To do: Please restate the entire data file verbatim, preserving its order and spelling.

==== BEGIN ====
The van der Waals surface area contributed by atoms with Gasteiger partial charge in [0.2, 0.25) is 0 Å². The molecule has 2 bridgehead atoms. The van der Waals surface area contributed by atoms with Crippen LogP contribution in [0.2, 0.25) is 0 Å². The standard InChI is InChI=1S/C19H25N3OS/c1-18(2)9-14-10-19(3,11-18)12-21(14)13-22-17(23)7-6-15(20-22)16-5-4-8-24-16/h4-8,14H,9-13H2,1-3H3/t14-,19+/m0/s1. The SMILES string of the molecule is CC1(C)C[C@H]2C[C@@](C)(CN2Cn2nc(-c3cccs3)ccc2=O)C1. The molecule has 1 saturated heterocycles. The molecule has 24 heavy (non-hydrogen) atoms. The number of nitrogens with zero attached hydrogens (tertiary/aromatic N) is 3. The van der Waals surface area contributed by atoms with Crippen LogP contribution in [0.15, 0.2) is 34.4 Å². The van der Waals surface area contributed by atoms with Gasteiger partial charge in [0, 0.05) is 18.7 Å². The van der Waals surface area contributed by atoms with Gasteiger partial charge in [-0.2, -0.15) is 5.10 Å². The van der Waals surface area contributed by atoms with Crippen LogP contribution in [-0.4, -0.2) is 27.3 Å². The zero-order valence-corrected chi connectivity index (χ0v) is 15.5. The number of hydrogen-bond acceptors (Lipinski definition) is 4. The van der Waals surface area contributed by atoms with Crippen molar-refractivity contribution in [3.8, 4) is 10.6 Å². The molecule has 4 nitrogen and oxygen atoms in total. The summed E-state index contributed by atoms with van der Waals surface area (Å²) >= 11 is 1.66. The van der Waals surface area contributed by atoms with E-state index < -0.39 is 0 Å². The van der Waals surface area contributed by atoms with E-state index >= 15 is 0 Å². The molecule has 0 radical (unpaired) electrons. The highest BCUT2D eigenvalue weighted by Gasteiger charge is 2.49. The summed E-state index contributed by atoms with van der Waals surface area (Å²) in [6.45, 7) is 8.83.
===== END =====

The van der Waals surface area contributed by atoms with Gasteiger partial charge in [0.2, 0.25) is 0 Å². The molecule has 2 bridgehead atoms. The van der Waals surface area contributed by atoms with Crippen LogP contribution in [0.2, 0.25) is 0 Å². The standard InChI is InChI=1S/C19H25N3OS/c1-18(2)9-14-10-19(3,11-18)12-21(14)13-22-17(23)7-6-15(20-22)16-5-4-8-24-16/h4-8,14H,9-13H2,1-3H3/t14-,19+/m0/s1. The SMILES string of the molecule is CC1(C)C[C@H]2C[C@@](C)(CN2Cn2nc(-c3cccs3)ccc2=O)C1. The molecule has 1 saturated heterocycles. The molecule has 24 heavy (non-hydrogen) atoms. The number of nitrogens with zero attached hydrogens (tertiary/aromatic N) is 3. The van der Waals surface area contributed by atoms with Crippen LogP contribution in [0.15, 0.2) is 34.4 Å². The van der Waals surface area contributed by atoms with Gasteiger partial charge in [0, 0.05) is 18.7 Å². The van der Waals surface area contributed by atoms with Gasteiger partial charge in [-0.2, -0.15) is 5.10 Å². The van der Waals surface area contributed by atoms with Crippen LogP contribution in [-0.4, -0.2) is 27.3 Å². The zero-order valence-corrected chi connectivity index (χ0v) is 15.5. The number of hydrogen-bond acceptors (Lipinski definition) is 4. The van der Waals surface area contributed by atoms with Crippen molar-refractivity contribution in [3.8, 4) is 10.6 Å². The molecule has 4 nitrogen and oxygen atoms in total. The summed E-state index contributed by atoms with van der Waals surface area (Å²) >= 11 is 1.66. The van der Waals surface area contributed by atoms with E-state index < -0.39 is 0 Å². The van der Waals surface area contributed by atoms with E-state index >= 15 is 0 Å². The molecule has 0 radical (unpaired) electrons. The highest BCUT2D eigenvalue weighted by Gasteiger charge is 2.49. The summed E-state index contributed by atoms with van der Waals surface area (Å²) in [6.45, 7) is 8.83.